Many home owners unnecessarily over water their lawns and gardens.
The best way to water your turf is to give less frequent, but deep waterings. The water will penetrate deep into your soil, and the top layer of soil will dry out. This will encourage roots to grow deep searching for water, making them much more drought and heat tolerant requiring less water. If you water every day, the top layer of soil stays moist which allows the turfs roots to be lazy and stay on the top. When the sun bakes down onto the soil, the top layer where all the roots are dries out quickly and you will see your turf wilt during heat. If the roots are deep down, they will be protected from the heat and will have plenty of moisture available to them as the lower soil layers are still moist.
Core aerating your lawn each year will also allow water to penetrate deeply. If you are preparing a new lawn to be laid, ensure there is organic matter or more actual soil and not a sandy mixture in the lower layers for roots to establish in. If you turf underlay is too sandy, it will drain very freely and you will need to irrigate more often. A sandy layer is fine for the top 50mm, allowing the water to easily infiltrate deep into the lower layers which will hold the moisture.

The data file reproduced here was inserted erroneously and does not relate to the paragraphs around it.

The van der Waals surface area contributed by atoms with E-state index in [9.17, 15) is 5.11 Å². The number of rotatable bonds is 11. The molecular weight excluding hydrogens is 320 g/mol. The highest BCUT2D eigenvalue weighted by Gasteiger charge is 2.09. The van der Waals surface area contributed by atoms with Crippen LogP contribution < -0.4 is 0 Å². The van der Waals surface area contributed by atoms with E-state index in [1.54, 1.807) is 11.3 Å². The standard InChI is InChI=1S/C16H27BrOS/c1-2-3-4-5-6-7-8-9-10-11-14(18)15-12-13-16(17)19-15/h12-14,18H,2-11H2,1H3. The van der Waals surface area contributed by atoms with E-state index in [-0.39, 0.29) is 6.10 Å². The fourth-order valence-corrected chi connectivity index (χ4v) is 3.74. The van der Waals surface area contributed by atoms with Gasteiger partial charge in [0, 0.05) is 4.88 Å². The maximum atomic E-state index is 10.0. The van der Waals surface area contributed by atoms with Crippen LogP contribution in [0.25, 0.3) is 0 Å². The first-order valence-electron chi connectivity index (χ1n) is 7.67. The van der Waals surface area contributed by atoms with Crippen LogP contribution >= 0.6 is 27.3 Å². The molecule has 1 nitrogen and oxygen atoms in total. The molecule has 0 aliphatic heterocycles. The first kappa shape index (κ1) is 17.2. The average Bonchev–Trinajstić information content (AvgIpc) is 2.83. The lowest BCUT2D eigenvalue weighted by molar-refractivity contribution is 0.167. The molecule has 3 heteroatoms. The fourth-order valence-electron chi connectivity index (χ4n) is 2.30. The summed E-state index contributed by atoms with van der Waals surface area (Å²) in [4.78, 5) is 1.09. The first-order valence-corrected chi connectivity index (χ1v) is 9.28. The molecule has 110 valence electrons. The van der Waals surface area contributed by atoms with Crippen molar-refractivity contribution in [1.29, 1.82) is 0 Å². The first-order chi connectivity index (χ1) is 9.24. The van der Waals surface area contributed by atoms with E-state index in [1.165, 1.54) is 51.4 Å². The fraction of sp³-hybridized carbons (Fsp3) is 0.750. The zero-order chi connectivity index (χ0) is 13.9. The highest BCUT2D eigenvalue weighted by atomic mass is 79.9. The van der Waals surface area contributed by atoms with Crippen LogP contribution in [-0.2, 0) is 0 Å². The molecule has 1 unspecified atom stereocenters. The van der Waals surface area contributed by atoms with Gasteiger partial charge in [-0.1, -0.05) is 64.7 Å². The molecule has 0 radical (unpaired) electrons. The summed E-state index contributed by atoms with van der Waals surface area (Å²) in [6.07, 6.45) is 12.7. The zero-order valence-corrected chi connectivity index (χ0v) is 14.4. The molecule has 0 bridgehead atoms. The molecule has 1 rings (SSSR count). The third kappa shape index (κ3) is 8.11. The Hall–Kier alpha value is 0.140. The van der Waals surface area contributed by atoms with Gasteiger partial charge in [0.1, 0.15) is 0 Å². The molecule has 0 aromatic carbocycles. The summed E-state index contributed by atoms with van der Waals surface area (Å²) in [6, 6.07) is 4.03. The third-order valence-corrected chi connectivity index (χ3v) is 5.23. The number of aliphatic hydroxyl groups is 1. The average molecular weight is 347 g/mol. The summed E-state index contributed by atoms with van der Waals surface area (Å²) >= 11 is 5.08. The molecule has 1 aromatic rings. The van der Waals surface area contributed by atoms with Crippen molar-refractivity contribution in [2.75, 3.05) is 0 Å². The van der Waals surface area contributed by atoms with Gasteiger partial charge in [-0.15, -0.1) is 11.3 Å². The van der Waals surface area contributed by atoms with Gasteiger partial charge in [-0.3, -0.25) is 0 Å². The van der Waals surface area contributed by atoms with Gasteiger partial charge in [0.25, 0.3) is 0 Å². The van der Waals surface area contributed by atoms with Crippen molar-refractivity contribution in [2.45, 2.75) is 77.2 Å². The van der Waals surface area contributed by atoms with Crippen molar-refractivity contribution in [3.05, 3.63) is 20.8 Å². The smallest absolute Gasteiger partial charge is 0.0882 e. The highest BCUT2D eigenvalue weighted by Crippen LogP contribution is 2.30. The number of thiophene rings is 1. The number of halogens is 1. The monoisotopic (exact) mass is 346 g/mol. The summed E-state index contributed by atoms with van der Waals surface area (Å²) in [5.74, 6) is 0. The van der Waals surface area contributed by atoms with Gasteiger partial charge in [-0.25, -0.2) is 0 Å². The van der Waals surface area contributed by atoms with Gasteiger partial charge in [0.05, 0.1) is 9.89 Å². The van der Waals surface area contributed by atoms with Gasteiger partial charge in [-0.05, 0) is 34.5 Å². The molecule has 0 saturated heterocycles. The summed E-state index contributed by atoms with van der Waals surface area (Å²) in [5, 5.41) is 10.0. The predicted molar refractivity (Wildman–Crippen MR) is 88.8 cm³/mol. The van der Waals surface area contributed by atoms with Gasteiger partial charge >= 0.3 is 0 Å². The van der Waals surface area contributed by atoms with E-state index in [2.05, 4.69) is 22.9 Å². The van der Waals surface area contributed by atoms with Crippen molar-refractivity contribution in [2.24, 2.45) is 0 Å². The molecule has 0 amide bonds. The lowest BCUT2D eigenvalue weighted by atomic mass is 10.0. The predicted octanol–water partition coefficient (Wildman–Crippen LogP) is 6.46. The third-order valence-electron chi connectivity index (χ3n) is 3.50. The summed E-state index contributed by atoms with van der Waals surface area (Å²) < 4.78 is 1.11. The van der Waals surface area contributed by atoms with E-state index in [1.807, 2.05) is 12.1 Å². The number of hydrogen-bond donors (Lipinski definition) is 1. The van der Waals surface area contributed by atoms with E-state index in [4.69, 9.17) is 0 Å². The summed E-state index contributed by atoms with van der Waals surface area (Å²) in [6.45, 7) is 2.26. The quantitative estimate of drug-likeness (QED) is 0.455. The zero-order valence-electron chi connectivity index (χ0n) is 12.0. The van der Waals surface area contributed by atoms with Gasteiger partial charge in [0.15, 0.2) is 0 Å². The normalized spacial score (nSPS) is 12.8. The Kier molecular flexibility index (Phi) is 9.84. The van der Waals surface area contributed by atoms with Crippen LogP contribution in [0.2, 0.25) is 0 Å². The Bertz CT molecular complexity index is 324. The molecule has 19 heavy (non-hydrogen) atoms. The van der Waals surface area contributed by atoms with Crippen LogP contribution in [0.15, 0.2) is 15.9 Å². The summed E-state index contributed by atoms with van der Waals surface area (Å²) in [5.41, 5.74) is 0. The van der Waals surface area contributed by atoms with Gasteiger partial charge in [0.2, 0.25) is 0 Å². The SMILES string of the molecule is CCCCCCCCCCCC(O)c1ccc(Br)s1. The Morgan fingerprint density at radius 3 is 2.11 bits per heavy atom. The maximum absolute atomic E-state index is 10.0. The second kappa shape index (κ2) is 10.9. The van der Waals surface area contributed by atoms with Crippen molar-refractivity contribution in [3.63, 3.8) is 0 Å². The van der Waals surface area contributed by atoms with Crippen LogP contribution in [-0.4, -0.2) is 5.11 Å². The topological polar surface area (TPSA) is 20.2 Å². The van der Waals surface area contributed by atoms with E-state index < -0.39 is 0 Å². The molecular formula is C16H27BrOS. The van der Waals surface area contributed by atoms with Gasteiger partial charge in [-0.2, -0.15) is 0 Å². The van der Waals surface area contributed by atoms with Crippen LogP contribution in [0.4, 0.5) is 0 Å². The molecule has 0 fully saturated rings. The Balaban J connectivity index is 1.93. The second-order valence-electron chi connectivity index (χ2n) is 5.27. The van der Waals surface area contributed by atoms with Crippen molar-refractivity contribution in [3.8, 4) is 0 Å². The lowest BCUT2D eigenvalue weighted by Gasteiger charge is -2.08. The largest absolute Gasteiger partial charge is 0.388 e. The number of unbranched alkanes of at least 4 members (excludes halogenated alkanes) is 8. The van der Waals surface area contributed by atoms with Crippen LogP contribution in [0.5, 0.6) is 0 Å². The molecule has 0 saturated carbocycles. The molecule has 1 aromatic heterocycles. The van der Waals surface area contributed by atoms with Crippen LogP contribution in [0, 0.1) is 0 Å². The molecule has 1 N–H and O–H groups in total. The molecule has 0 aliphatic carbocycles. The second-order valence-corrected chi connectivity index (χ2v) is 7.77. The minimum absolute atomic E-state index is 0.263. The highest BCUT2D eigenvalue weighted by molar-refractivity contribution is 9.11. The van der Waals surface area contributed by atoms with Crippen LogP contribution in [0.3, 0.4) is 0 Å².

Raise the height of your lawnmower so that the turf has longer leaf blades. A higher cut turf will shade roots much more than a short cut lawn.
Mulch garden beds around 50mm thick to retain moisture and prevent soil drying out from heat and wind. Wind will quickly dry out soils and mulch will help retain moisture.
Ask your local landscape supplier for the best mulch to use for your particular plants.
Use a wetting agent regularly to help overcome hydrophobic (Water repellent) soil. Over time some soils can repel water due to the individual soil particles being coated in oils from breaking down mulch or leaves from nearby trees. A wetting agent will help remove these oils allowing your soil to absorb water again. The addition of organic materials such as composted manures and mushroom compost can also help hydrophobic soils and aid water absorption.
Group plants together that have the same water requirements, in other words don’t plant thirsty plants with drought hardy plants.